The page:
Food Prices updates
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Food prices are set to rise later this year as the shortage of lorry drivers and more regulatory checks on imported food combine with rising prices for fuel, freight and raw materials, experts have warned.
Retail trade bodies said the subdued food prices of the past few years may not last much longer. “The headwinds facing retailers are very significant, even if [higher prices] haven’t materialised yet,” said Kyle Monk, director of analytics and insights at the British Retail Consortium.
Fraser McKevitt, head of retail and consumer insight at market research group Kantar, said the cost increases, including recent wage rises and other incentives for truck drivers to alleviate shortages, “have been so substantial I don’t see how they can avoid price rises.”
Kantar’s latest four-week data, which track the prices of over 75,000 food and household items, showed food prices rising by 0.4 per cent year-on-year.
Inflation data from the Office for National Statistics showed food price increases in May and June, helping push headline inflation up, though they fell back slightly in the most recent period.
The government believes higher wage costs — increasingly evident in food processing and haulage as the supply of low-cost eastern European labour has fallen following Brexit — take a long time to feed through to prices on shelves.
“[Government] analysis is that a 10 per cent rise in labour costs over three years translates to a 2 per cent increase in food prices,” said Monk. But he pointed out that wage pressure was coming on top of dearer oil prices, sharply higher container freight rates and higher raw material costs.
The Food and Agriculture Organisation’s food price index for July was 31 per cent higher year-on-year, driven by meat and cereals in particular.
In such a competitive sector, decisions about which prices to raise, by how much and when are critical; McKevitt points out that for supermarkets nothing correlates as directly with market share as prices.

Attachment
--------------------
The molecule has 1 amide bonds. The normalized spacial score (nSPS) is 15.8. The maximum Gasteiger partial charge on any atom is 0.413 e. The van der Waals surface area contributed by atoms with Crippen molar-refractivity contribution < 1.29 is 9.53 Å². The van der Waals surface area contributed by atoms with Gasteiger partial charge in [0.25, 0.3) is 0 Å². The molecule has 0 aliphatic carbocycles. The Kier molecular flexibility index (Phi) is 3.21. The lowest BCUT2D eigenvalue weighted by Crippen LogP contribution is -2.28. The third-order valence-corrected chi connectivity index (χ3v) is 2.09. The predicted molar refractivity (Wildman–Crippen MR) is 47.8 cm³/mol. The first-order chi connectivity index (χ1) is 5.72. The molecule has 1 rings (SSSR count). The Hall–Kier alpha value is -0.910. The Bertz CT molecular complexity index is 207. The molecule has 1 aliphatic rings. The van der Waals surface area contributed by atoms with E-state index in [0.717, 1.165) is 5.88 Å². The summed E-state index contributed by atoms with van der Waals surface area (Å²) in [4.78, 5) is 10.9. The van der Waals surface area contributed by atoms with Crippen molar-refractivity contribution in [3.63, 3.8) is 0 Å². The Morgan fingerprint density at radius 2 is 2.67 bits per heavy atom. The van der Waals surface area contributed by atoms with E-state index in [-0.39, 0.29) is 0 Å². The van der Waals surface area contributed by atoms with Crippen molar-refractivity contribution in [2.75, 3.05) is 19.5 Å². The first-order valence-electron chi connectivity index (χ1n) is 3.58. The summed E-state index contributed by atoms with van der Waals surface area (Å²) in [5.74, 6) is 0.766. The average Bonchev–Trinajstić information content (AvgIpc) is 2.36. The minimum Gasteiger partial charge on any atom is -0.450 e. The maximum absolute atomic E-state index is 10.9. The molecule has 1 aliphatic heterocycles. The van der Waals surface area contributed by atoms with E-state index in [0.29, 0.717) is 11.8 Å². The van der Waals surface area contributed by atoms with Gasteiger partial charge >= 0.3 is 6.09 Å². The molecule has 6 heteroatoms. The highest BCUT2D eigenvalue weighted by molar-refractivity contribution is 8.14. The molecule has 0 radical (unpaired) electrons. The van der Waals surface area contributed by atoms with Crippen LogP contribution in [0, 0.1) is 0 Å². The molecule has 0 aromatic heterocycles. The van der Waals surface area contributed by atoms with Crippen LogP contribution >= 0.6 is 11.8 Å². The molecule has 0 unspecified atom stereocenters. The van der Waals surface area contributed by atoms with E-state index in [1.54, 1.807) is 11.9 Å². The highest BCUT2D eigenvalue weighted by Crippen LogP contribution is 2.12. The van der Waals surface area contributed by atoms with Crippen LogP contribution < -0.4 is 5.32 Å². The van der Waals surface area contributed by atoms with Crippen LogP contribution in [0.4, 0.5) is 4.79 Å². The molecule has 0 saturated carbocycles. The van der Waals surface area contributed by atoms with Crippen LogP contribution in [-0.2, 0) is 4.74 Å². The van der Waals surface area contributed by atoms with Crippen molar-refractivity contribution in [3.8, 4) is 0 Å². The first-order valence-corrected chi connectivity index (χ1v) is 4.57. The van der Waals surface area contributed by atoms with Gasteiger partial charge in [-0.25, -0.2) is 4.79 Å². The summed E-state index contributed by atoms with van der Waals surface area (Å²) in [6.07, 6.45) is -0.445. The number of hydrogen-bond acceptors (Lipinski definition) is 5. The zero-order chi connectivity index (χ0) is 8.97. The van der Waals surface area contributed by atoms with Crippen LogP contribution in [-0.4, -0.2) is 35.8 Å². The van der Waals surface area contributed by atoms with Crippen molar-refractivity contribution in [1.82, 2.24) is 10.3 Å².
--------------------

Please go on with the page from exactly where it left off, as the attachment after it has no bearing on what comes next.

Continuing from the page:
Steve Dresser, founder of consultancy Grocery Insight, said the last thing supermarkets wanted consumers to see was “higher prices on the shelf edge”.
In the past, they have proved adept at offsetting cost pressures by forcing suppliers to cut prices, reducing their own costs, or generating revenue by persuading brands to pay for in-store promotions.
But with suppliers now facing many of the same pressures, their ability to continue doing so is limited.
The first casualty is likely to be promotional activity. Supermarkets cut back hard on promotions at the onset of the pandemic because their operational complexity was interfering with efforts to keep stores fully stocked.
The proportion of sales made by items on promotion fell from 36 per cent to 21 per cent over the course of Tesco’s last financial year.
“By the summer [promotions] had started to come back and prior to this month that fed into deflation — as there were promotions this year but not in the comparative period,” said McKevitt. “But that damping effect is starting to fall away”.
Dresser said reintroduced promotions were often less generous than the original variants. “The deals have come back on, but they are weaker deals — say 2 for £2.50 instead of 2 for £2,” he said.
Another tactic is likely to be smaller pack sizes, known in the industry as “shrinkflation”. These are routinely used in areas such as salads and soft fruit to smooth the seasonal transition from UK produce to more expensive imported goods.
But they are also creeping in elsewhere; Dresser cites chilled chicken portions and ready-to-cook products dropping from 450g to 400g — effectively a 12 per cent increase if the item price is held constant.
The cost of food has been stable or falling for most of the past five years — partly because the main supermarkets have cut their prices in response to market share gains by discounters Aldi and Lidl — while the proportionate cost of food in UK household spending has consistently reduced over many years.